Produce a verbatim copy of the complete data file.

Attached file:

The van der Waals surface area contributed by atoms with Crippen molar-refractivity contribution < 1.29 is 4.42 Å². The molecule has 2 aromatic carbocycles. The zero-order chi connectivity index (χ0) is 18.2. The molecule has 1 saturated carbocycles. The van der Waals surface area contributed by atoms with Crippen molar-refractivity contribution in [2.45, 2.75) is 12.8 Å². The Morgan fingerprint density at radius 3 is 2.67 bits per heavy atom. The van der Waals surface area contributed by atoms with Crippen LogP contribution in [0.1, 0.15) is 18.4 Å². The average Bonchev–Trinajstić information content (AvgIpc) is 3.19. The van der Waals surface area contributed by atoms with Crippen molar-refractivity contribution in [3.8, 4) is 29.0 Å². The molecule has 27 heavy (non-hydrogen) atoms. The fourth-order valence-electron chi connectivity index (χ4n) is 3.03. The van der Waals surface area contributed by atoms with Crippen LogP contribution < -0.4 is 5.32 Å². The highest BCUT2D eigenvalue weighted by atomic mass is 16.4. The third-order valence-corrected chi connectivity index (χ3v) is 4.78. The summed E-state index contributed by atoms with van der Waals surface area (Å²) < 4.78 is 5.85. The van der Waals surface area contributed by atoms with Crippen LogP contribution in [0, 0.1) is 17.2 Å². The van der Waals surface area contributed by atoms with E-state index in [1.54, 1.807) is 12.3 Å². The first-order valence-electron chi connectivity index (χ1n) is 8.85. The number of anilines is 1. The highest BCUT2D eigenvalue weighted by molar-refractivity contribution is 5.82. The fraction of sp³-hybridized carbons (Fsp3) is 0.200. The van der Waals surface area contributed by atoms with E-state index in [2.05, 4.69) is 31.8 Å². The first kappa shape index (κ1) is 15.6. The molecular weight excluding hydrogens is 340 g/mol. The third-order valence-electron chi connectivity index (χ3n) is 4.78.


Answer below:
The van der Waals surface area contributed by atoms with Crippen molar-refractivity contribution < 1.29 is 4.42 Å². The molecule has 2 aromatic carbocycles. The zero-order chi connectivity index (χ0) is 18.2. The molecule has 1 saturated carbocycles. The van der Waals surface area contributed by atoms with Crippen molar-refractivity contribution in [2.45, 2.75) is 12.8 Å². The Morgan fingerprint density at radius 3 is 2.67 bits per heavy atom. The van der Waals surface area contributed by atoms with Crippen LogP contribution in [0.1, 0.15) is 18.4 Å². The average Bonchev–Trinajstić information content (AvgIpc) is 3.19. The van der Waals surface area contributed by atoms with Crippen molar-refractivity contribution in [3.8, 4) is 29.0 Å². The molecule has 27 heavy (non-hydrogen) atoms. The fourth-order valence-electron chi connectivity index (χ4n) is 3.03. The van der Waals surface area contributed by atoms with Crippen LogP contribution < -0.4 is 5.32 Å². The highest BCUT2D eigenvalue weighted by atomic mass is 16.4. The third-order valence-corrected chi connectivity index (χ3v) is 4.78. The summed E-state index contributed by atoms with van der Waals surface area (Å²) < 4.78 is 5.85. The van der Waals surface area contributed by atoms with Crippen LogP contribution in [0, 0.1) is 17.2 Å². The van der Waals surface area contributed by atoms with E-state index in [1.54, 1.807) is 12.3 Å². The first-order valence-electron chi connectivity index (χ1n) is 8.85. The number of anilines is 1. The highest BCUT2D eigenvalue weighted by molar-refractivity contribution is 5.82. The fraction of sp³-hybridized carbons (Fsp3) is 0.200. The van der Waals surface area contributed by atoms with E-state index in [2.05, 4.69) is 31.8 Å². The first kappa shape index (κ1) is 15.6. The molecular weight excluding hydrogens is 340 g/mol. The third-order valence-electron chi connectivity index (χ3n) is 4.78.